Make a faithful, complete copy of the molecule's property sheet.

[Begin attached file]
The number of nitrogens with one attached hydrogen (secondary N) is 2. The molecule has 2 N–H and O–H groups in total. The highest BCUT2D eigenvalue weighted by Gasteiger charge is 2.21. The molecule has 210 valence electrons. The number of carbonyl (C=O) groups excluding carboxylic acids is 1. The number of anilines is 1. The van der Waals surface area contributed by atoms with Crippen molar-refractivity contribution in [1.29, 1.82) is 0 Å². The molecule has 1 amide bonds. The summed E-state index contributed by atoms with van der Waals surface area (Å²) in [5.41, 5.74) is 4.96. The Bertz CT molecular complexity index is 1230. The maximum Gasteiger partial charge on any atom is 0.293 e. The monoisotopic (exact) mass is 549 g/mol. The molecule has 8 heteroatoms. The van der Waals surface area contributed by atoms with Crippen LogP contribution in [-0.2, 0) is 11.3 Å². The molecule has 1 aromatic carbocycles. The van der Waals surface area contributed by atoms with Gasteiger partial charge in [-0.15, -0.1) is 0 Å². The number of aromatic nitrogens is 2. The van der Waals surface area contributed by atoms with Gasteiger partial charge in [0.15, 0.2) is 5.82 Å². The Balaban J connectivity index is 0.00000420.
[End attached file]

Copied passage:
The number of nitrogens with one attached hydrogen (secondary N) is 2. The molecule has 2 N–H and O–H groups in total. The highest BCUT2D eigenvalue weighted by Gasteiger charge is 2.21. The molecule has 210 valence electrons. The number of carbonyl (C=O) groups excluding carboxylic acids is 1. The number of anilines is 1. The van der Waals surface area contributed by atoms with Crippen molar-refractivity contribution in [1.29, 1.82) is 0 Å². The molecule has 1 amide bonds. The summed E-state index contributed by atoms with van der Waals surface area (Å²) in [5.41, 5.74) is 4.96. The Bertz CT molecular complexity index is 1230. The maximum Gasteiger partial charge on any atom is 0.293 e. The monoisotopic (exact) mass is 549 g/mol. The molecule has 8 heteroatoms. The van der Waals surface area contributed by atoms with Crippen LogP contribution in [-0.2, 0) is 11.3 Å². The molecule has 1 aromatic carbocycles. The van der Waals surface area contributed by atoms with Gasteiger partial charge in [-0.15, -0.1) is 0 Å². The number of aromatic nitrogens is 2. The van der Waals surface area contributed by atoms with Gasteiger partial charge in [0.15, 0.2) is 5.82 Å². The Balaban J connectivity index is 0.00000420.